Meta description – Affirm your offer’s value with a clear meta description. Be concise and direct. And make sure you’re not exceeding Google’s character count. You can check whether your meta title and description are formatted correctly on MetaTags.io
Headings – Include your focus keyword in your main title, and make sure it’s an H1 tag. We recommend only using one H1 per page. The rest of the content should be divided up with H2 and H3 tags. Use secondary keywords on your subheadings so users know what each section is about before they read through it.
Alt tags – Search engine robots can’t understand visual content yet. They need some help. Use your alt tag as a short description of what your images represent. And, when relevant, don’t forget to include your target keyword. That way, you’ll help Google index your visual material. In addition, an alt tag is also helpful for visually impaired users, as screen readers will read them aloud when the user navigates to the image.
Have a Link Building Strategy
Landing pages are designed to increase conversions, so it’s only natural that they’re competitive. In this context, backlinks are more important than ever. Both as a ranking factor and as a way to get more users to visit your landing page.
Offering original and valuable content is the best strategy for getting others to link to you. But, how can you achieve that for a transactional page?
If your landing page focuses on getting users to download a lead magnet, getting backlinks for it won’t be so hard. For instance, you can share this resource with bloggers, and invite them to include a link to it, as a way to provide extra value to their readers. But, what about other types of pages?
You can make it easier to get quality backlinks by including shareable material, such as useful infographics and stats. On the other hand, don’t underestimate the power of internal linking. Invite users to visit your landing page, whenever it’s relevant.
Interested in getting more backlinks? Visit our link-building strategy guide to learn more.
Keep Your Landing Pages Organized
Should your landing pages be a seamless part of your site? Or should they be isolated in a subdomain?
Where you host your landing page matters. Just like hosting your blog on a subdirectory is better for SEO than hosting it on a subdomain, we recommend you host your landing pages within your site. Otherwise, you’ll be unnecessarily diluting your SEO efforts. Keep in mind that your subdomain and your root domain would be seen as separate entities by Google.
Choosing where to host your landing page is just the start. Make sure you store your landing pages in a location that makes sense. For instance, you could keep them in a subdirectory, with a readable and self-explanatory name. That will help you keep your sitemap tidy and scalable.
Nevertheless, don’t neglect the slug either. Make sure it’s as clear and short as possible. For instance, let’s say you’re an SEO agency creating a landing page for their landing page optimization services. Your landing page’s URL could be:
A readable URL is memorable and prevents broken links resulting from misspellings.
Keep an Eye on Speed
Loading speed is a key ranking factor for search engines. A fast-loading site is on the right track to offering a good user experience. Consequently, it’s less likely to have a high bounce rate, and more likely to have a higher dwell time, than its slow counterparts.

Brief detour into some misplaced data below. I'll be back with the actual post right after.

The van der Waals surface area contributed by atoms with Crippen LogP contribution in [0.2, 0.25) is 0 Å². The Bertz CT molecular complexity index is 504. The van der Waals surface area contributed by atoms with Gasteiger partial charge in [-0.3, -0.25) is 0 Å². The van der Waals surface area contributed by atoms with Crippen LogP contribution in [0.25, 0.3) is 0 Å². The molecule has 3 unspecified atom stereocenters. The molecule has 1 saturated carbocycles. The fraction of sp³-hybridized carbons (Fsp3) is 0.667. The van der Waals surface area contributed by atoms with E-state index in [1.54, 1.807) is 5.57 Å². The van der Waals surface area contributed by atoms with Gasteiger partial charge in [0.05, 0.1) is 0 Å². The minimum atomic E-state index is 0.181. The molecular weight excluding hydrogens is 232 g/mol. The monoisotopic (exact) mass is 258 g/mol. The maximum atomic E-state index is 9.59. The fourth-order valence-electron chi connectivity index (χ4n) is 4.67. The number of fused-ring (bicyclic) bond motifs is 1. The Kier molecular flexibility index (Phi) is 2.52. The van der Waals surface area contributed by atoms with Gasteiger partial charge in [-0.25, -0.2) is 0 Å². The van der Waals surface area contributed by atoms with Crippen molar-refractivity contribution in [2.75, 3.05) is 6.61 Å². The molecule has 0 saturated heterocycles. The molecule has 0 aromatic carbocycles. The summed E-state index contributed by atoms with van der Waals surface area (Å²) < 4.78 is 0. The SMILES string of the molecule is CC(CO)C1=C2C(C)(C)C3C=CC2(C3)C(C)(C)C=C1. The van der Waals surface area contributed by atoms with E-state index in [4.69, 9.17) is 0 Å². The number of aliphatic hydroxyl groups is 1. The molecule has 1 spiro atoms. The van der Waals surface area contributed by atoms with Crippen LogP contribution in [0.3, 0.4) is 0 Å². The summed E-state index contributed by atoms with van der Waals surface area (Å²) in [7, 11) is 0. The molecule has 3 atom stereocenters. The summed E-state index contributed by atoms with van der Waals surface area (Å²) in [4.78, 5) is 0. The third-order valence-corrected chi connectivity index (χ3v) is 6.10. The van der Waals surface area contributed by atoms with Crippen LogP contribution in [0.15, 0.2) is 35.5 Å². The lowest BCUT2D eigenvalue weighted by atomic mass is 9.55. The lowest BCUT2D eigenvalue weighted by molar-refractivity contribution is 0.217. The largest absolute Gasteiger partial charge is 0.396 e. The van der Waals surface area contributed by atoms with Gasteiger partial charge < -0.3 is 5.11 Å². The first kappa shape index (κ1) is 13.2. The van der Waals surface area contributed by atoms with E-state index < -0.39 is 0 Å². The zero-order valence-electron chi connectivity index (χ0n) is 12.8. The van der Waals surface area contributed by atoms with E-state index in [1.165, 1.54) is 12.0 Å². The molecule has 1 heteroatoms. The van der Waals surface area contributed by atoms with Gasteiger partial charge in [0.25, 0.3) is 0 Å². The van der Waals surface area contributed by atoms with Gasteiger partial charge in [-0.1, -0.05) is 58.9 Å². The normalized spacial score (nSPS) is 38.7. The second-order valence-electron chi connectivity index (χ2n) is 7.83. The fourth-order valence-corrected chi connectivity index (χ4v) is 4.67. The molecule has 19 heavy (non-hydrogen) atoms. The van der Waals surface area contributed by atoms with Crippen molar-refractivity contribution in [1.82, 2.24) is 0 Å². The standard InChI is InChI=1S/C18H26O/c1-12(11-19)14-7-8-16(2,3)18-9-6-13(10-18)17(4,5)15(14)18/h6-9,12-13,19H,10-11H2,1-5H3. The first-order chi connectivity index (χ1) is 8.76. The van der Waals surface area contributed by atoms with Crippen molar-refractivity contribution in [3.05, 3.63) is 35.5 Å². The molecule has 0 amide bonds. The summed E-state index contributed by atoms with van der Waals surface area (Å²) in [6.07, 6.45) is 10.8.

Although Google wants pages to load in less than half a second, if your landing page loads in 1.7-2.9 seconds, it’s already faster than more than 50% of the web.
Worried about your performance? Google PageSpeed is an excellent tool for starters.
Our Favorite Landing Page SEO Best Practice: Optimize After Launch
The average landing page has a conversion rate of 4.02%, but a competitive conversion rate is around 10%. What’s the reason behind this gap?
Simple: Most companies publish their landing pages, and never update them. So, they never build on previous success or optimize underperforming pages.
It may be easy to know if your landing page is working. At the end of the day, you just have to log into your CRM and see how many new newsletter subscribers, demo requests, or new signups you’ve got. But, how can you figure out why a landing page underperforms? How can you recognize patterns that can help you create more relevant pages in the future?
A very effective way to do that is through optimization tools. For instance, with a tool like Hotjar, you can add a heatmap to your landing pages. A heatmap will let you know which elements of your page users interact with, and how often. So, for instance, a heatmap will let you know which one of your CTAs users click the most.
On the other hand, Google Analytics has its own tool for tracking on-site user behavior. It’s called “event tracking” and you can set it up for free, with just a few lines of code.
Gathering this kind of data and using it, can put your site far ahead of the competition. At the end of the day, Google favors content that meets users’ needs best. And Google prefers pages and posts that are constantly being updated and refined to that end. With better landing pages, you’ll get higher dwell time, a lower bounce rate, and all the signals that will reward you with a high SERP position.
Protect your Best Landing Pages
In this post, we shared 7 tips on how to structure a landing page for SEO. While we tend to focus only on what the user sees, SEO problems can arise from the code behind the scenes. But monitoring the source code of every page on your website takes too much energy and time. SEORadar solves this problem.
SEORadar is a technical SEO tool that keeps an eye on your code, so you don’t have to. With SEORadar you can perform automated and customized crawls of your entire codebase (or just key pages), and get notifications of any code changes that could impact your SERP positioning. That way, you can fix issues before they have an impact.